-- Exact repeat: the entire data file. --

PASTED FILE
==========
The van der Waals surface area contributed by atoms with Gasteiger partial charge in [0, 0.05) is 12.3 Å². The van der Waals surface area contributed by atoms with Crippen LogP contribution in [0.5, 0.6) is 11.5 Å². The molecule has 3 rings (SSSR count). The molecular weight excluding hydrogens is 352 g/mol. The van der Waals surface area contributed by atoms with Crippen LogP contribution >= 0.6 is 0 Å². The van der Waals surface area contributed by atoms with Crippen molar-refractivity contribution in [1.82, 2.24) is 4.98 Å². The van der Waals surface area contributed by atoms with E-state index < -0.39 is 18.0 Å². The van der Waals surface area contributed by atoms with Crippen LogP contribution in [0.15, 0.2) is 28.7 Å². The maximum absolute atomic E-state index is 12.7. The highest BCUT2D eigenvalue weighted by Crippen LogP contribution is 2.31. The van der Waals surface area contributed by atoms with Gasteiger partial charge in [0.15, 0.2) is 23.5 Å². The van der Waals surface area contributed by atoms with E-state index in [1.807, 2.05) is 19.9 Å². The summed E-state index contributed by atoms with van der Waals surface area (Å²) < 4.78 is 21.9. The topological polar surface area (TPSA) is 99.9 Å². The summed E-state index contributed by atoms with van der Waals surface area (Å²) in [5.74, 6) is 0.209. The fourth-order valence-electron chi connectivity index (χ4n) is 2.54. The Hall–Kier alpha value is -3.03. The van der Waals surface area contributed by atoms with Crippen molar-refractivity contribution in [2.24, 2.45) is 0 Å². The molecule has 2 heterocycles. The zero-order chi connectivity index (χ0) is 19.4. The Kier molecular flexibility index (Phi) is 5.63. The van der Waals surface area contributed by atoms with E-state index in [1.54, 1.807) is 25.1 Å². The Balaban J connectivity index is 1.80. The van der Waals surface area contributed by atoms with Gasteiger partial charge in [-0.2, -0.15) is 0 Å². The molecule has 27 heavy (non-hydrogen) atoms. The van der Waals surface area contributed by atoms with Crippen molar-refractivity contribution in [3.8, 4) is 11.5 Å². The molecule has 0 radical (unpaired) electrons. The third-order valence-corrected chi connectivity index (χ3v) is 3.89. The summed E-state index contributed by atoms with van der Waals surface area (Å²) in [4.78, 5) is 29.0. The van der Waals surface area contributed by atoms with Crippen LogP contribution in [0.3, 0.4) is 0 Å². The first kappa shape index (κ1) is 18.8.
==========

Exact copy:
The van der Waals surface area contributed by atoms with Gasteiger partial charge in [0, 0.05) is 12.3 Å². The van der Waals surface area contributed by atoms with Crippen LogP contribution in [0.5, 0.6) is 11.5 Å². The molecule has 3 rings (SSSR count). The molecular weight excluding hydrogens is 352 g/mol. The van der Waals surface area contributed by atoms with Crippen LogP contribution >= 0.6 is 0 Å². The van der Waals surface area contributed by atoms with Crippen molar-refractivity contribution in [1.82, 2.24) is 4.98 Å². The van der Waals surface area contributed by atoms with E-state index < -0.39 is 18.0 Å². The van der Waals surface area contributed by atoms with Crippen LogP contribution in [0.15, 0.2) is 28.7 Å². The maximum absolute atomic E-state index is 12.7. The highest BCUT2D eigenvalue weighted by Crippen LogP contribution is 2.31. The van der Waals surface area contributed by atoms with Gasteiger partial charge in [0.15, 0.2) is 23.5 Å². The van der Waals surface area contributed by atoms with E-state index in [1.807, 2.05) is 19.9 Å². The summed E-state index contributed by atoms with van der Waals surface area (Å²) < 4.78 is 21.9. The topological polar surface area (TPSA) is 99.9 Å². The summed E-state index contributed by atoms with van der Waals surface area (Å²) in [5.74, 6) is 0.209. The fourth-order valence-electron chi connectivity index (χ4n) is 2.54. The Hall–Kier alpha value is -3.03. The van der Waals surface area contributed by atoms with Crippen molar-refractivity contribution in [2.24, 2.45) is 0 Å². The molecule has 2 heterocycles. The zero-order chi connectivity index (χ0) is 19.4. The Kier molecular flexibility index (Phi) is 5.63. The van der Waals surface area contributed by atoms with E-state index in [1.54, 1.807) is 25.1 Å². The Balaban J connectivity index is 1.80. The van der Waals surface area contributed by atoms with Gasteiger partial charge in [-0.2, -0.15) is 0 Å². The molecule has 27 heavy (non-hydrogen) atoms. The van der Waals surface area contributed by atoms with Crippen molar-refractivity contribution in [3.8, 4) is 11.5 Å². The molecule has 0 radical (unpaired) electrons. The third-order valence-corrected chi connectivity index (χ3v) is 3.89. The summed E-state index contributed by atoms with van der Waals surface area (Å²) in [4.78, 5) is 29.0. The van der Waals surface area contributed by atoms with Crippen LogP contribution in [0.3, 0.4) is 0 Å². The first kappa shape index (κ1) is 18.8.